Following discussions, Hin Leong and Caltex agreed to do a joint test on 16 July 1996 at the Caltex laboratory, which was witnessed by CBS. The results were:

Tank 3C 1.80%
Tank 6C 0.25%
Tank 9C 1.80%
Composite 1.35%

Further, in order to avoid delaying the vessel, Hin Leong and Caltex agreed to discharge the cargo into segregated tanks of Caltex so as to prevent contamination.

Samples were also obtained from the Caltex shore-tanks into which the cargo in tanks 3C and 9C was discharged. The test results of these samples confirmed that the cargo in tanks 3C and 9C was off-specification.

From the evidence it cannot be disputed that the cargo in tanks 3C and 9C was contaminated with excess water. The defendants do not dispute that the water content of the cargo (as a whole) at discharge port at Singapore was 1.2%. However, to succeed in this action Hin Leong must prove on a balance of probabilities that the cargo, as originally shipped, was within specification.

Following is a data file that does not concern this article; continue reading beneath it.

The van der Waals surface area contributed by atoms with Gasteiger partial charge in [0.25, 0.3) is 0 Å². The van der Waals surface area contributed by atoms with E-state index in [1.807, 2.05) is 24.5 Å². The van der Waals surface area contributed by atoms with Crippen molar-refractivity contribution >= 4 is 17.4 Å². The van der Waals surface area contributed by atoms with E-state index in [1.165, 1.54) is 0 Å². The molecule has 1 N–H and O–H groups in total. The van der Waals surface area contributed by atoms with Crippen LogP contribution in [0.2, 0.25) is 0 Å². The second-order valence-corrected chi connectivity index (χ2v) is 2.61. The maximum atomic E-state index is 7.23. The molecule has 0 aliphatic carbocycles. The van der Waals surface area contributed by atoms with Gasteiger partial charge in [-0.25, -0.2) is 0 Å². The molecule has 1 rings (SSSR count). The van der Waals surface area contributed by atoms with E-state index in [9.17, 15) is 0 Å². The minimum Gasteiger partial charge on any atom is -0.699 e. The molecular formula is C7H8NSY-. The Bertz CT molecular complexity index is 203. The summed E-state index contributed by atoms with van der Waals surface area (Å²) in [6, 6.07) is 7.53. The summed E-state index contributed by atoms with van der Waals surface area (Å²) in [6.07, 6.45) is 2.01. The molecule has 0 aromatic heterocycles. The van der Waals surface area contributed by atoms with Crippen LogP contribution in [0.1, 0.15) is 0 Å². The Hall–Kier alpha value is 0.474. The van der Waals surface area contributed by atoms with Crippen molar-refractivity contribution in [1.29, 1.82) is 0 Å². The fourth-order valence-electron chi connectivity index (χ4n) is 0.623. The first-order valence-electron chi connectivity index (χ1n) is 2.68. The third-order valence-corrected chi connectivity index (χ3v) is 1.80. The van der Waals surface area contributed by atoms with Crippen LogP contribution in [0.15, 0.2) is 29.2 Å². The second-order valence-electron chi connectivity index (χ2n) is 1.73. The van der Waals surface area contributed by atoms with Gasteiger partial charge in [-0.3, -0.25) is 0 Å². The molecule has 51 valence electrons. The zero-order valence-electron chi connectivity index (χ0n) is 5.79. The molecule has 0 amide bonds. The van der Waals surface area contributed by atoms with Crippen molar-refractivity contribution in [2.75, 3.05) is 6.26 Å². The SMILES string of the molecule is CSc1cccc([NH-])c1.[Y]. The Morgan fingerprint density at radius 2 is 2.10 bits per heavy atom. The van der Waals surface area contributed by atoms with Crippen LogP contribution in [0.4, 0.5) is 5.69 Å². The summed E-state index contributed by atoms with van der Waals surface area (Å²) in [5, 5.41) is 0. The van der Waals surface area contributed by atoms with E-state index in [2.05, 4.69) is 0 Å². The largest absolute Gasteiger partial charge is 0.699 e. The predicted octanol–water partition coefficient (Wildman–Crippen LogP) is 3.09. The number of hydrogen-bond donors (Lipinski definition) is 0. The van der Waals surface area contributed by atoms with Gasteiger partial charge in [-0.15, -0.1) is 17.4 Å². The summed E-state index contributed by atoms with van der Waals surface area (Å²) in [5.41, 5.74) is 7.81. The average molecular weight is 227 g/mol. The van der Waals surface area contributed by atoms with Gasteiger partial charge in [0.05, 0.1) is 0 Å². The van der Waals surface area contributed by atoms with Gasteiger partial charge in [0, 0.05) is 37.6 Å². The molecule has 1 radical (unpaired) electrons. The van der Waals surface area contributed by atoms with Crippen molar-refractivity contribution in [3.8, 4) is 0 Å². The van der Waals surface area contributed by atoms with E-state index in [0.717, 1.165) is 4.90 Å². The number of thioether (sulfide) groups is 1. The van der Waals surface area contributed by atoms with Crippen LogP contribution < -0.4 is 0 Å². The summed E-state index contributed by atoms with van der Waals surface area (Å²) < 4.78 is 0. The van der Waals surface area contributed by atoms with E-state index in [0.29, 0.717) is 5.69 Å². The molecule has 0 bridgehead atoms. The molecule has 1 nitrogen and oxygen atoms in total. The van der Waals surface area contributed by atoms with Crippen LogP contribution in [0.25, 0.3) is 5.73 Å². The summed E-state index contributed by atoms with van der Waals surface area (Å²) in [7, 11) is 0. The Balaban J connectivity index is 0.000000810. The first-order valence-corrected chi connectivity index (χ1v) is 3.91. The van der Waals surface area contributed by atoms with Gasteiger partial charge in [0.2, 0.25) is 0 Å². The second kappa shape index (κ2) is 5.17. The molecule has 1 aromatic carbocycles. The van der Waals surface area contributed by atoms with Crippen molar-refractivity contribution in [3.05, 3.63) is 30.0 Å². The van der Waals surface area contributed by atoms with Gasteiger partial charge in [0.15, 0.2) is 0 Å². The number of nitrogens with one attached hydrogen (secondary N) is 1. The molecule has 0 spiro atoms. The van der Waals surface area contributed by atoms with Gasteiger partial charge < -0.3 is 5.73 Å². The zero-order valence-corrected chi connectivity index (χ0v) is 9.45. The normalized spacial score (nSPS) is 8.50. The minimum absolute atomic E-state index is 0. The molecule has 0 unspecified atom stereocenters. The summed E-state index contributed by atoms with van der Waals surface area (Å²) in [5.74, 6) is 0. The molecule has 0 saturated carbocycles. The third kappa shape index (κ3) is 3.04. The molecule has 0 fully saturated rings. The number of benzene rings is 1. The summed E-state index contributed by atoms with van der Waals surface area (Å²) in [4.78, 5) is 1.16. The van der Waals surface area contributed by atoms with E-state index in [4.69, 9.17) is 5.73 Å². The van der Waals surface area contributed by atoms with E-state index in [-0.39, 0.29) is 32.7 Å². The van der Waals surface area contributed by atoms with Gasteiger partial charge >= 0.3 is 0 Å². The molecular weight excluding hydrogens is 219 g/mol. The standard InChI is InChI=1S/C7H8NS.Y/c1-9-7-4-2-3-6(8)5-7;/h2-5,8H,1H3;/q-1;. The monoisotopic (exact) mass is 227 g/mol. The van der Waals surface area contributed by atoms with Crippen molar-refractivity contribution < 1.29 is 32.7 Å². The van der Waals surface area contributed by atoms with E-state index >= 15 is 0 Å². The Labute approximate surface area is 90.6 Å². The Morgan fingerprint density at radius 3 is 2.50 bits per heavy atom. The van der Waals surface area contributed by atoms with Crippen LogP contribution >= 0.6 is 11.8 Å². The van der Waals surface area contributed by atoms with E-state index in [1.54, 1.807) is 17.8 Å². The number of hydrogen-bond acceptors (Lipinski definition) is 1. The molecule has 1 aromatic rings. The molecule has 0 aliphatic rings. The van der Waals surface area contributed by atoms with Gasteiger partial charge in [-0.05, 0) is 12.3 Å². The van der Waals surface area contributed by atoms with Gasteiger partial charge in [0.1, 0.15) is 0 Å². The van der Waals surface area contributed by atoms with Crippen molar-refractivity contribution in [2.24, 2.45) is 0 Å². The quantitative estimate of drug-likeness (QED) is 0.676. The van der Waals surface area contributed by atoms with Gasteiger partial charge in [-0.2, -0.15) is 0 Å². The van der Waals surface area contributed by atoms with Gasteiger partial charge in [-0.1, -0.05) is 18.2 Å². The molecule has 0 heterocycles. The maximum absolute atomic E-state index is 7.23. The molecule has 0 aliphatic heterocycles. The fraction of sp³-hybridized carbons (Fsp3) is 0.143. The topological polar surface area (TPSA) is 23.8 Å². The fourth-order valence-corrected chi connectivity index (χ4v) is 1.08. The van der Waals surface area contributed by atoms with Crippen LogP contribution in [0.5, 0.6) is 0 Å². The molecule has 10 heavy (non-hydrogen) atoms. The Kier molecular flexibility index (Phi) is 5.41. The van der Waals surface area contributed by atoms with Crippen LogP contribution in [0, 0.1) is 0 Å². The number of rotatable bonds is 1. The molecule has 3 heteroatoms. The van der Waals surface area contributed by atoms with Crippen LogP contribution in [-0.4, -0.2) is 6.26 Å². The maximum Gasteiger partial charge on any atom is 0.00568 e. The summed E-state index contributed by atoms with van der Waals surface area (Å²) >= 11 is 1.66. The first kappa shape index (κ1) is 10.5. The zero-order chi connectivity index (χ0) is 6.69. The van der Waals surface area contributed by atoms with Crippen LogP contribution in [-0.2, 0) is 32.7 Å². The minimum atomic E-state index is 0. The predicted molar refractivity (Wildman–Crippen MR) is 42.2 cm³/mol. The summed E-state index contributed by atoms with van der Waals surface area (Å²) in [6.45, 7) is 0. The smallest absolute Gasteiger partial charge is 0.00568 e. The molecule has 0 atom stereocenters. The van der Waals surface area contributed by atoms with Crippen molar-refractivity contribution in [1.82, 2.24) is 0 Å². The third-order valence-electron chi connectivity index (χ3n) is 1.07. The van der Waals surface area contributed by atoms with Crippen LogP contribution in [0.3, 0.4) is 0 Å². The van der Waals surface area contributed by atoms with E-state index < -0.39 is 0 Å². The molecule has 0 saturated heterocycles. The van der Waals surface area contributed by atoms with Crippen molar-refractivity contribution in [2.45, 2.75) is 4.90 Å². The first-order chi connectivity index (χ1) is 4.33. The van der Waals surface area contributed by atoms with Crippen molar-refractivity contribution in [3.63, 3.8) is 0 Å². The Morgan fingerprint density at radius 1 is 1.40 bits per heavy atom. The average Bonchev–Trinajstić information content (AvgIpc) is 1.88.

Preliminary issues of law

In the statement of claim, Hin Leong sue as owners of the cargo and/or were entitled to possession thereof. In the alternative, Hin Leong sue as the `lawful holders of the bill of lading, and/or were the persons to whom delivery of the cargo was made.` In the further alternative, Hin Leong sue as `holders and/or indorsee of the bill of lading to whom property, in the cargo passed upon and by reason of the indorsement.` It is an action in contract as well as in tort. The defendants challenge Hin Leong`s locus to sue on either basis.

Original Copies
Bills of Lading 3/3 4